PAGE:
By Dr Ananya Mandal, MD
Studies suggest that for haloperidol, the dose required for acute poisoning is relatively high compared to therapeutic doses. Overdose does not occur with depot injection, as this is administered by a healthcare professional who is trained to give the injection.
The symptoms seen in haloperidol overdose are generally exaggerations of the known drug effects and adverse reactions, which would include the following:
- The most prominent feature of haloperidol overdose is severe extrapyramidal reactions such as tremor, rigidity and an intense feeling of physical restlessness, referred to as akathisia. These symptoms can be treated using a slow intravenous (IV) injection of 5 mg biperiden injection, which can be repeated after a few hours if needed. Oral or intramuscular biperiden may also need to be continued for several days or weeks. If the extrapyramidal side effects are causing the patient distress, oral lorazepam (0.5 mg to 1 mg) can be administered to relieve anxiety and upset as well as the extrapyramidal side effects. This treatment can be repeated every 4 to 6 hours, if necessary.
- Anticholinergic side effects include dry mouth, constipation, difficulty urinating, and paralytic ileus, which refers to slowing of the peristaltic movement in the gut. To correct these symptoms, slow physostigmine can be administered, although this drug needs to be used cautiously as it can cause seizures.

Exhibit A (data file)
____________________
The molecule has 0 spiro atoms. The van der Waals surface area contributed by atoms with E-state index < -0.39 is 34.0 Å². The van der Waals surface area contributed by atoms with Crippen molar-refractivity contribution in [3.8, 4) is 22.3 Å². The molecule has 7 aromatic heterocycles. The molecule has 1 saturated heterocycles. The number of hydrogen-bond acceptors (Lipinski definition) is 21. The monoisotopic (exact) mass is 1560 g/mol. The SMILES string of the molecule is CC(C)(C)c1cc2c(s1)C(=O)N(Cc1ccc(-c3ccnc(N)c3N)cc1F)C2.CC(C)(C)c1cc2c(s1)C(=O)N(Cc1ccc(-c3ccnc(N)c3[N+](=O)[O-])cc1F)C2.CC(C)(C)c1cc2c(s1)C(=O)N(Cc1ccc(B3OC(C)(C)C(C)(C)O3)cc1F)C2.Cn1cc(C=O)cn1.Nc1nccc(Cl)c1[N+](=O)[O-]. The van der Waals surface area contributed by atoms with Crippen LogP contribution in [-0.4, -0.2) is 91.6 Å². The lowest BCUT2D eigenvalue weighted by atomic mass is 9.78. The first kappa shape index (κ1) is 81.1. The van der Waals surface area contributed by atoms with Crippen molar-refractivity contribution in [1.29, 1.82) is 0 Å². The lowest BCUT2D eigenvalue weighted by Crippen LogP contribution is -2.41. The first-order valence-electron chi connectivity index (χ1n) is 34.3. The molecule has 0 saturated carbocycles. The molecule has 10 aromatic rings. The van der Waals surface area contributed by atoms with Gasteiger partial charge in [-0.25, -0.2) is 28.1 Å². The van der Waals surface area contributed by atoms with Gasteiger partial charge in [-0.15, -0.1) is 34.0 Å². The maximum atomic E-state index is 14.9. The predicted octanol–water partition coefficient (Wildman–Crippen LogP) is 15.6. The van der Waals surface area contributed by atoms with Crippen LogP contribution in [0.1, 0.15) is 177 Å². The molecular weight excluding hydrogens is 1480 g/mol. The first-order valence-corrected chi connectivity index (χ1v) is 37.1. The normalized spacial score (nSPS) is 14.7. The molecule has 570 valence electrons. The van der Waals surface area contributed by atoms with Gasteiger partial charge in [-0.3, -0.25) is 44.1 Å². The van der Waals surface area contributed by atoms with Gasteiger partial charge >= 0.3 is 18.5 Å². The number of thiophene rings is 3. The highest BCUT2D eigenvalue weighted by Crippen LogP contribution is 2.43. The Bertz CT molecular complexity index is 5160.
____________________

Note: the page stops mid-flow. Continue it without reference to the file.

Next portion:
- A severe fall in blood pressure or shock
- A sudden rise in blood pressure
- Drowsiness or sedation
- In more severe cases, coma may occur in combination with respiratory depression and severe hypotension.
- In rare cases, serious ventricular arrhythmias may occur, irrespective of whether a prolonged QT-time is seen or not.
- Epileptic seizure is another side effect of overdose and can be treated with slow IV injection of diazepam (5 mg to 10 mg), which can be repeated if necessary, until the patient is stabilized.
Treatment of overdose
The main aim of treatment is to stabilize vital functions in the patient. If an oral overdose is identified early, vomiting and gastric lavage can be tried to eliminate the drug from the stomach.
Reviewed by Sally Robertson, BSc
Last Updated: Jul 30, 2014